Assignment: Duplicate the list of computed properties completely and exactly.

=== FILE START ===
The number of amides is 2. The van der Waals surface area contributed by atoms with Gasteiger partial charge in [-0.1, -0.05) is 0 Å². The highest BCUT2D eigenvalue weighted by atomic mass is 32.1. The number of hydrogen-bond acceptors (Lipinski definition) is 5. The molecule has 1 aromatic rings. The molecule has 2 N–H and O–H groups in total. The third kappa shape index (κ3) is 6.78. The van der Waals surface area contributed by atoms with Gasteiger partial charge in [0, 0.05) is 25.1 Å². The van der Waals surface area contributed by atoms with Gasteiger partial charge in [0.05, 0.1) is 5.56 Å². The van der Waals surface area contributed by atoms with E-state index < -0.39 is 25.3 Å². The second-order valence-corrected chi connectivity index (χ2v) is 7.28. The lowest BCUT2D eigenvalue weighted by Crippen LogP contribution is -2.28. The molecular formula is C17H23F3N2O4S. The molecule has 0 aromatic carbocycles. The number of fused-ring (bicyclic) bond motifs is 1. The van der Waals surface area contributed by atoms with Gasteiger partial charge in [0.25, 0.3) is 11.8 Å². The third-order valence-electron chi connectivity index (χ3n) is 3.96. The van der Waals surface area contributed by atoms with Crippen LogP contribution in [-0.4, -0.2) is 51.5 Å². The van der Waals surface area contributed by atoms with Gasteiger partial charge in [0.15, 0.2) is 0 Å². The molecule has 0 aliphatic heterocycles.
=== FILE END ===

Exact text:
The number of amides is 2. The van der Waals surface area contributed by atoms with Gasteiger partial charge in [-0.1, -0.05) is 0 Å². The highest BCUT2D eigenvalue weighted by atomic mass is 32.1. The number of hydrogen-bond acceptors (Lipinski definition) is 5. The molecule has 1 aromatic rings. The molecule has 2 N–H and O–H groups in total. The third kappa shape index (κ3) is 6.78. The van der Waals surface area contributed by atoms with Gasteiger partial charge in [0, 0.05) is 25.1 Å². The van der Waals surface area contributed by atoms with Gasteiger partial charge in [0.05, 0.1) is 5.56 Å². The van der Waals surface area contributed by atoms with E-state index < -0.39 is 25.3 Å². The second-order valence-corrected chi connectivity index (χ2v) is 7.28. The lowest BCUT2D eigenvalue weighted by Crippen LogP contribution is -2.28. The molecular formula is C17H23F3N2O4S. The molecule has 0 aromatic carbocycles. The number of fused-ring (bicyclic) bond motifs is 1. The van der Waals surface area contributed by atoms with Gasteiger partial charge in [0.25, 0.3) is 11.8 Å². The third-order valence-electron chi connectivity index (χ3n) is 3.96. The van der Waals surface area contributed by atoms with Crippen LogP contribution in [-0.4, -0.2) is 51.5 Å². The van der Waals surface area contributed by atoms with Gasteiger partial charge in [0.15, 0.2) is 0 Å². The molecule has 0 aliphatic heterocycles.